Fernando Alonso had become "dark and moody" by the time Ferrari realised it needed a change.

That is the claim of the ousted former long-time Ferrari president Luca di Montezemolo, who this week hit back at suggestions it was in fact his successor Sergio Marchionne who made the decisive move for Sebastian Vettel.

"The first to speak about Vettel at Ferrari was (Michael) Schumacher," he told La Repubblica newspaper.

"It was the summer when he was to replace (Felipe) Massa. He said 'Seb would be perfect for you'.

"(Stefano) Domenicali wanted him at all costs," Montezemolo continued. "He took him to my house in Bologna and he (Vettel) showed up with a box of Swiss chocolates.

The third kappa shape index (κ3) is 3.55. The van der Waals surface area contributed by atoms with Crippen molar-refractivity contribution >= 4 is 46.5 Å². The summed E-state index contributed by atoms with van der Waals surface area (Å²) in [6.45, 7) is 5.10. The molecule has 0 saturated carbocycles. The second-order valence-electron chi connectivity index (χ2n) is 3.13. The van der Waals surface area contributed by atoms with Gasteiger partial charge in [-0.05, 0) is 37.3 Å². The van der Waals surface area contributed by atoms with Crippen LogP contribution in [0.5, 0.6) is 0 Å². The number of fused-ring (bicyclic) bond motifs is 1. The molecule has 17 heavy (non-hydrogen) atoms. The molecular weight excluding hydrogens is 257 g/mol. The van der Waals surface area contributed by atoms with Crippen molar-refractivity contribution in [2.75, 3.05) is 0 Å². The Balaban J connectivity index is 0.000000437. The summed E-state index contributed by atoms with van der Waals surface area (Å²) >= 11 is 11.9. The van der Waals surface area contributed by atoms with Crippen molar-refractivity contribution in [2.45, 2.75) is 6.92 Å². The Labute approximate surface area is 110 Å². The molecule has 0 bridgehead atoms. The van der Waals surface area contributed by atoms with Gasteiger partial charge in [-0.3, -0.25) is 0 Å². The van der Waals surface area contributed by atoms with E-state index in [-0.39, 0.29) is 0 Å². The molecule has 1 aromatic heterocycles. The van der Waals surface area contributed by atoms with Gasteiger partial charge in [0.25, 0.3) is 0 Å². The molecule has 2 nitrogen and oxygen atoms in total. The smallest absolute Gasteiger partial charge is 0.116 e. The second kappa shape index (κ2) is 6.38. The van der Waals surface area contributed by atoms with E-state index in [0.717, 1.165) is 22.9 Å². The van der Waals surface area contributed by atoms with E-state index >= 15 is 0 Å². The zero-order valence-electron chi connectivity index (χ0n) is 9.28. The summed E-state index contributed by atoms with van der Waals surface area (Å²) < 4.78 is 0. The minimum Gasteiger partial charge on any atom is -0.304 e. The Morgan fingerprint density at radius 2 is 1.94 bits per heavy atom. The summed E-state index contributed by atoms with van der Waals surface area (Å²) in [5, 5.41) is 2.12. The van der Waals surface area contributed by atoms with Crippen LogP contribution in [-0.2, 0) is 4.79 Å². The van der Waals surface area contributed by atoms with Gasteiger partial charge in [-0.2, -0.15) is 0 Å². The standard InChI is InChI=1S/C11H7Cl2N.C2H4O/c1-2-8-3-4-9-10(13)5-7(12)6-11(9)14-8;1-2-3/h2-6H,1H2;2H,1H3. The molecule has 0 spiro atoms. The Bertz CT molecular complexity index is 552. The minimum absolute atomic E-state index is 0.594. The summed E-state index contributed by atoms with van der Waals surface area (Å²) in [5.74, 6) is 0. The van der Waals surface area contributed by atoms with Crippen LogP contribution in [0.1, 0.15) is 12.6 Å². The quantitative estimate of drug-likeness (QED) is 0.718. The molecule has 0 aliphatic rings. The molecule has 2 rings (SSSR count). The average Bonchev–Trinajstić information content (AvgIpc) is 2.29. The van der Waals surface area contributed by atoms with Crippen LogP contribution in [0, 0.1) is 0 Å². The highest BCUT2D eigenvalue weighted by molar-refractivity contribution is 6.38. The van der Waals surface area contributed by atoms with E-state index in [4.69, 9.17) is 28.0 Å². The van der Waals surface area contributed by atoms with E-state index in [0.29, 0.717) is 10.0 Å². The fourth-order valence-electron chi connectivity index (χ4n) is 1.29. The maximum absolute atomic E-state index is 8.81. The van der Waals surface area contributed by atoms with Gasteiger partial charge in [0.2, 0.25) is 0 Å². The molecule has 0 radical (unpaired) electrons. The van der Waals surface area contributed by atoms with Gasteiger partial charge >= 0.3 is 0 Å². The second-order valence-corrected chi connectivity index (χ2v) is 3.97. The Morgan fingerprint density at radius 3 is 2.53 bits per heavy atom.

"(Marco) Mattiacci continued the work, and when Marchionne saw that Alonso had become dark and moody and continually manifested distrust in the team, we decided to change," he revealed.

Montezemolo claims that Vettel has also brought a financial benefit to Maranello.

"Vettel certainly earns less than Alonso had asked for a renewal," he said. "And then (Maurizio) Arrivabene really helped to impose a new and positive climate."

Backing Montezemolo's claims that Ferrari needed the Alonso-Vettel switch is former test driver Pedro de la Rosa.

"Fernando has always said that the McLaren project is for the medium and long term," he insisted to the Spanish newspaper Diario Sport. "He knows better than anyone what he had (at Ferrari).

"But knowing as I do the atmosphere in the last months at Ferrari, it was something that needed change and that's why I always supported Fernando's decision, even if it is something that affected me," de la Rosa added.

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